Friday, April 10, 2009

Easter - A Time of Renewal and Rebirth

Read a great article by Peg Aloi called "You Call It Easter, We Call It Ostara" here. It discusses the connections between Christian rituals and Pagan rituals and how they have influenced each other. Happy Easter!

Relevant Snippets From the Web:

The name of Ostara's (Eostra's) festival was transferred to the celebration of Christ's resurrection when Anglo-Saxon and German heathens converted to Christianity. Thus, unlike other European cultures, English and German Christians still attach the name of a heathen goddess to their most sacred holiday: Easter or Ostern. In other European languages the holiday's name is based on the Hebrew word "pasah," to pass over, thus reflecting the Christian holiday's Biblical connection with the Jewish Passover. [Link]

According to the Venerable Bede, Eostre was the Saxon version of the Germanic goddess Ostara. Her feast day was held on the full moon following the vernal equinox -- almost the identical calculation as for the Christian Easter in the west. One delightful legend associated with Eostre was that she found an injured bird on the ground one winter. To save its life, she transformed it into a hare. But "the transformation was not a complete one. The bird took the appearance of a hare but retained the ability to lay eggs...the hare would decorate these eggs and leave them as gifts to Eostre." [Full article]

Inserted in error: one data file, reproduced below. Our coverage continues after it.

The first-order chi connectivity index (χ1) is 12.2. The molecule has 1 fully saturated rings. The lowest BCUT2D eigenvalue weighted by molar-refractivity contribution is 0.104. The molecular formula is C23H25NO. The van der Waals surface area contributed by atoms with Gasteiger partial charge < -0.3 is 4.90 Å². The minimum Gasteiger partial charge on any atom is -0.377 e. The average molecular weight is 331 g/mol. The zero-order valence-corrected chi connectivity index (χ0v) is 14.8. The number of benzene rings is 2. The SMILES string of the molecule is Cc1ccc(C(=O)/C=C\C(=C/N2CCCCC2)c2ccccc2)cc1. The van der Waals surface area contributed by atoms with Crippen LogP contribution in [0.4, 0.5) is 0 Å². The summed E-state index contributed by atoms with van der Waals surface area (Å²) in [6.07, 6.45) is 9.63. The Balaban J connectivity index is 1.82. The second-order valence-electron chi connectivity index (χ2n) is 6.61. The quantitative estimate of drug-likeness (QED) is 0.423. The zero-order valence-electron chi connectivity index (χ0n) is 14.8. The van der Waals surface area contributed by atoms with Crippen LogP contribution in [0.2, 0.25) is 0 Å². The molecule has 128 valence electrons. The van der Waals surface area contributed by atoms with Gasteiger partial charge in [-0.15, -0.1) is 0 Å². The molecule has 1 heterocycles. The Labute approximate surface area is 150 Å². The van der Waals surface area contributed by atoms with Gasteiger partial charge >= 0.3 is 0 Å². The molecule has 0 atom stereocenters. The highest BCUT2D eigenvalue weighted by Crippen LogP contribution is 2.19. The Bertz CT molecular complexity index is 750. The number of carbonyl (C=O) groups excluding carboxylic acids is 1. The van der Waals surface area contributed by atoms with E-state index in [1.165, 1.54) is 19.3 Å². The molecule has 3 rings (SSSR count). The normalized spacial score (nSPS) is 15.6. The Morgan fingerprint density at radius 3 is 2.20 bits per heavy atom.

OSTARA - Goddess of Spring

Ostara is the Anglo-Saxon Goddess of Spring. Her other name is "Eostre" - meaning "movement towards the rising sun." She is celebrated on March 21st at the Spring Equinox, when days are brighter and growing longer. She points the way to Beltane, the great and joyous festival of coming Summer.

Ostara is a fertility Goddess, the northern counterpart of Astarte and Ishtar. She is associated with the Moon Hare or rabbit, with eggs, Dawn, and the East - all symbolizing her primary qualities of bringing birth, rebirth and renewal to a winter-weary world.

In modern times, we have transformed Ostara's sacred rabbits and eggs into the secular Easter bunny, and colored and chocolate Easter eggs that delight children and grownups alike. Ostara's deep femininity is reflected in the fact that our word for the female hormone, estrogen, is derived from her name. [Link]

No comments:

Post a Comment